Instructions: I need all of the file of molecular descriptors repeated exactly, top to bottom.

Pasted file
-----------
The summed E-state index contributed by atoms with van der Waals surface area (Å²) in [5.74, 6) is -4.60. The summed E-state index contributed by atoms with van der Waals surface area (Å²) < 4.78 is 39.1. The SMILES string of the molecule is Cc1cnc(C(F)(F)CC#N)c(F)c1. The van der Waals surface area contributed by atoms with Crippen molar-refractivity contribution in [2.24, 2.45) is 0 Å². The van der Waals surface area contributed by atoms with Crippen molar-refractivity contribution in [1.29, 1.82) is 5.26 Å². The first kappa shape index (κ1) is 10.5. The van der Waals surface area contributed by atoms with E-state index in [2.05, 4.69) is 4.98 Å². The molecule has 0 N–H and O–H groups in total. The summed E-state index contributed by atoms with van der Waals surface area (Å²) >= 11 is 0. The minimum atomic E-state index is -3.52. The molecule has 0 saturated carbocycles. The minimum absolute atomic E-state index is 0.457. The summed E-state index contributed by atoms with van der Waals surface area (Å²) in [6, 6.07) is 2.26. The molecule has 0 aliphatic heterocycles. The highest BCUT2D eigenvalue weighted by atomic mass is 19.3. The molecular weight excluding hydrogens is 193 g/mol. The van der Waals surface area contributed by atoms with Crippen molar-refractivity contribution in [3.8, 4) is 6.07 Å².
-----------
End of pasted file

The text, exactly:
The summed E-state index contributed by atoms with van der Waals surface area (Å²) in [5.74, 6) is -4.60. The summed E-state index contributed by atoms with van der Waals surface area (Å²) < 4.78 is 39.1. The SMILES string of the molecule is Cc1cnc(C(F)(F)CC#N)c(F)c1. The van der Waals surface area contributed by atoms with Crippen molar-refractivity contribution in [2.24, 2.45) is 0 Å². The van der Waals surface area contributed by atoms with Crippen molar-refractivity contribution in [1.29, 1.82) is 5.26 Å². The first kappa shape index (κ1) is 10.5. The van der Waals surface area contributed by atoms with E-state index in [2.05, 4.69) is 4.98 Å². The molecule has 0 N–H and O–H groups in total. The summed E-state index contributed by atoms with van der Waals surface area (Å²) >= 11 is 0. The minimum atomic E-state index is -3.52. The molecule has 0 saturated carbocycles. The minimum absolute atomic E-state index is 0.457. The summed E-state index contributed by atoms with van der Waals surface area (Å²) in [6, 6.07) is 2.26. The molecule has 0 aliphatic heterocycles. The highest BCUT2D eigenvalue weighted by atomic mass is 19.3. The molecular weight excluding hydrogens is 193 g/mol. The van der Waals surface area contributed by atoms with Crippen molar-refractivity contribution in [3.8, 4) is 6.07 Å².